At the risk of coming off as a bit cocky, Matchbook Romance drummer Aaron Stern admits that he sees no limits on what his band can accomplish musically.
"I think a lot of bands justthey sort of mark themselves as they can only go so far," he says in an interview preceding their Thursday show at Croc Rock, as part of the Sub City Take Action Tour.
"They sort of screw themselves by setting the bar so low, that we can only go so far with music. Instead I feel like our band as people, our personalities, we kind of had the feeling we can do anything and go anywhere." If zVoices, the recently released second CD from the Poughkeepsie, NY band, is any indication, Matchbook Romance may well have the talent to make good on the group's considerable level of ambition.
The band's 2004 debut CD, Stories and Alibis, placed the band firmly within the so-called "emo/screamo" genre, with a set of high-energy guitar pop songs punctuated by a combination of sung and screamed vocals.
Matchbook Romance's songs were better than the average, but the music nonetheless didn't break any new ground or set the group apart from the many other bands working with some variation of the emo/screamo sound.
That all changes with Voices, a CD that will cause fans to re-think their first impressions of Matchbook Romance and should move the band beyond emo/screamo or any other trendy genre.
"This record is a showcase of where we've been over the past two years," said Stern, who, even if he's ambitious, seems quite down to earth and anything but full of himself.
"We've done a lot of touring. We've grown up. We've mastered our instruments much better. We've become better musicians. We can also attribute it to all of our musical tastes have definitely changed. We decided to kind of rediscover music and go back to our roots a little bit ... We went back andlistened to a lot of classic rock and kind of opened ourselves up to all different types of music and be inspired by everything.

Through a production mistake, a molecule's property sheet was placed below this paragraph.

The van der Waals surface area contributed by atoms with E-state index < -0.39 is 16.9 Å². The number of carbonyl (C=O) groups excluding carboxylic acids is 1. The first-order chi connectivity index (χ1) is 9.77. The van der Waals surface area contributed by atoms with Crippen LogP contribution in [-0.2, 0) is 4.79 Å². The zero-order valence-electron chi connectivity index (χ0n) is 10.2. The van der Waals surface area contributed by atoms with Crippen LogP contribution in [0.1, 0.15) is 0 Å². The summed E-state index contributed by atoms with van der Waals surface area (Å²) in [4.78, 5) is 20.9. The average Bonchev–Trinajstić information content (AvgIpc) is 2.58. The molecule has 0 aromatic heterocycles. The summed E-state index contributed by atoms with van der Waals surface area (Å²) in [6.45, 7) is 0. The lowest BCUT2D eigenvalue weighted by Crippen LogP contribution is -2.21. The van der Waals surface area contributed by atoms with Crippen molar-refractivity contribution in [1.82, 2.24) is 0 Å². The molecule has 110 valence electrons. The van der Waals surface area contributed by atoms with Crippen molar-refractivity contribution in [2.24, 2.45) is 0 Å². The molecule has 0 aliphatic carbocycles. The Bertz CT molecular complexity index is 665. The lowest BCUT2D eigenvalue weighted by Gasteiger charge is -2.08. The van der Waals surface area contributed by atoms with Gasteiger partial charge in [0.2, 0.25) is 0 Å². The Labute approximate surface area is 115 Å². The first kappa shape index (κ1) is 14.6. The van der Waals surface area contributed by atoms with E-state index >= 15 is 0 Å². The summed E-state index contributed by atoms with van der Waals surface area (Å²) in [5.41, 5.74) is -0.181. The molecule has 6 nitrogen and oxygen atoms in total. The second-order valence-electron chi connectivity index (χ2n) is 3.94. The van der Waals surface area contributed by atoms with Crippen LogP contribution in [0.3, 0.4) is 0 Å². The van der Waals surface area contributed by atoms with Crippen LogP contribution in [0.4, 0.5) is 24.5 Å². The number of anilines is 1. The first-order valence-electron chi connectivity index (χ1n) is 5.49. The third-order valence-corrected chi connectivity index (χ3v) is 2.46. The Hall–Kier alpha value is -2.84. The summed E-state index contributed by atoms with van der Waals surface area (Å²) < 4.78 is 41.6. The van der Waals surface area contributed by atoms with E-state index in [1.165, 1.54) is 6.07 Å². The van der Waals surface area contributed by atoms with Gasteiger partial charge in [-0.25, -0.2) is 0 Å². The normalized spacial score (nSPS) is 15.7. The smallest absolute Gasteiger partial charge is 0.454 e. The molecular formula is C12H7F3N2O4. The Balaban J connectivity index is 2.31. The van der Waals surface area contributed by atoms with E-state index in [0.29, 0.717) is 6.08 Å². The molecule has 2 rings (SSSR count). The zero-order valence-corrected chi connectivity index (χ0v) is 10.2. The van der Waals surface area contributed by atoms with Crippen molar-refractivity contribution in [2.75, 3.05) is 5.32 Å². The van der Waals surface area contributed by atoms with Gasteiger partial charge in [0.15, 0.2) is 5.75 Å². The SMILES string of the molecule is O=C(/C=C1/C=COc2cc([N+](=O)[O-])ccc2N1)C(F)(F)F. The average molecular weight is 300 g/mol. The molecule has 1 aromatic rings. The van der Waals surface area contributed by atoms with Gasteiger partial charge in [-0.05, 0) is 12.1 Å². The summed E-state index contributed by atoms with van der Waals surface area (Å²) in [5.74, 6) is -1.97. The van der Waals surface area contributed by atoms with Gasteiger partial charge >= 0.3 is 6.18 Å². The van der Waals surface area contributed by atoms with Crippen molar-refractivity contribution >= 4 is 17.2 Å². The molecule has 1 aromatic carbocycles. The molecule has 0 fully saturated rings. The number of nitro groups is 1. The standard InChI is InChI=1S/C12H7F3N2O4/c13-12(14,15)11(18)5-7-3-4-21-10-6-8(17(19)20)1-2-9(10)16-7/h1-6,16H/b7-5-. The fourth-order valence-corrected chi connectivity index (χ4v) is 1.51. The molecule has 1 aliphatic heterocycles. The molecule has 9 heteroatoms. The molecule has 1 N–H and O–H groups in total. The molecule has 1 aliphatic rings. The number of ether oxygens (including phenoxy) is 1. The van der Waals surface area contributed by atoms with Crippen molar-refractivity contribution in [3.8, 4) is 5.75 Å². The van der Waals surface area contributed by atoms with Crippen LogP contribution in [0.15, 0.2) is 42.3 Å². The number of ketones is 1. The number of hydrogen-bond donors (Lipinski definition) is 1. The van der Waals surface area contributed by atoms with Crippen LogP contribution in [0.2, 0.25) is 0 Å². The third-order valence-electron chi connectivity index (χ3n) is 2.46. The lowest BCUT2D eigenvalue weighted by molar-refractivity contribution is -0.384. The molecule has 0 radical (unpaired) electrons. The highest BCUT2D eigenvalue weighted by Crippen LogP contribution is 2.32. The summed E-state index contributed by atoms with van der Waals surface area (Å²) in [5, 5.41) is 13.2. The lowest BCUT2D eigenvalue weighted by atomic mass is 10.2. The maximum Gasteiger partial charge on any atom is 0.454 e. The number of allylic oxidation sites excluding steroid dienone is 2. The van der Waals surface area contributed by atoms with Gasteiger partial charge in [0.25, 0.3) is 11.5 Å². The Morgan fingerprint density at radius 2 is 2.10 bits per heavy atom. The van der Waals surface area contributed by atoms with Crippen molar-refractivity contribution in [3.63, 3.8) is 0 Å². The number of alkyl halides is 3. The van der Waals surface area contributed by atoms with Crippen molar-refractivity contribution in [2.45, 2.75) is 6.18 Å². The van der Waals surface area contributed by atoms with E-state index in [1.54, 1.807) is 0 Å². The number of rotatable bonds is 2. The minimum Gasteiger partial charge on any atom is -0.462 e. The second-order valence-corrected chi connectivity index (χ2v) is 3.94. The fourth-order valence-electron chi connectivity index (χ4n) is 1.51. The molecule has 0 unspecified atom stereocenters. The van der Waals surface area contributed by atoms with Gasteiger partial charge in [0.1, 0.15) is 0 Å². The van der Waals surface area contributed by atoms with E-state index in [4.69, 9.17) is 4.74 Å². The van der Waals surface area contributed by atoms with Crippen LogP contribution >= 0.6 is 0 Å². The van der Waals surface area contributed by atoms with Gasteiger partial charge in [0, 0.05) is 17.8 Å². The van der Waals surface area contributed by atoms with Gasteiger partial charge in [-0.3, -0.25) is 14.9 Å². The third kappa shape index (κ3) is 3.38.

"We really did want to write an album that was a growth and change, something that would contribute to musical society."
Where Stories & Alibis stuck mainly to hard-charging songs, Voices immediately sets a different tone. The first song, "You Can Run, But We'll Find You," opens with the gentle tones of a piano before building into a tense mid-tempo anthem. The song more readily conjures thoughts of Radiohead than an emo/screamo act like Dashboard Confessional. The more measured and spacious sound of that opening track carries through much of Voices, as songs like "Goody, Like Two Shoes" and "Say It Like You Mean it" all explore slower, more atmospheric terrain -- while also featuring far more intricate arrangements and richer melodies. Even the songs that rock hard, such as "Surrender" (not the Cheap Trick song) "Singing Bridges (We All Fall)" and "Monsters," have more of an anthemic and multi-faceted feel than the compact rockers that characterized "Stories & Alibis."
The shift in musical direction first surfaced in songs singer-guitarist Andrew Jordan brought to the band while on tour behind Stories & Alibis. Stern says at first he and his other bandmates, guitarist Ryan DePaolo and bassist Ryan Kienle, greeted the shift in musical direction with some uncertainty.
"A lot of his stuff was a lot slower, so there was a period of time where we were all worried," Stern says. "I was really worried because I was like man, this is nothing like our old stuff." In fact, Stern says he was the band member most concerned about whether the new songs would alienate fans of Stories & Alibis. a CD that had sold more than 200,000 copies.
"I was really trying to anchor down the band," he says. "We should explore this new song, but we've got to have a certain element that will have our old fans listening and enjoying it while gaining a whole bunch of new fans. I was definitely worried.
But first and foremost we wanted to write songs that did inspire us. That was the most important part because we didn't want to write an album that we just hated before it even came out."
And the material from Voices makes up a large chunk of the set Matchbook Romance tours this spring.
"We are the kind of band thatwe might sound better live honestly than we mightdo on CD," Stern says. "So we're practicing really hard to get these songs down as tight as they can possibly be. But we really want to keep a good mixture of some of the old stuff mixed in with a lot of the new songs."
"We want people to really be stoked ...The songs are really dynamic and so especially playing them live, you'll be able to experience the highs and lows of all of the songs."
"So we're really excited to play these songs."Copyright © 2015, The Baltimore Sun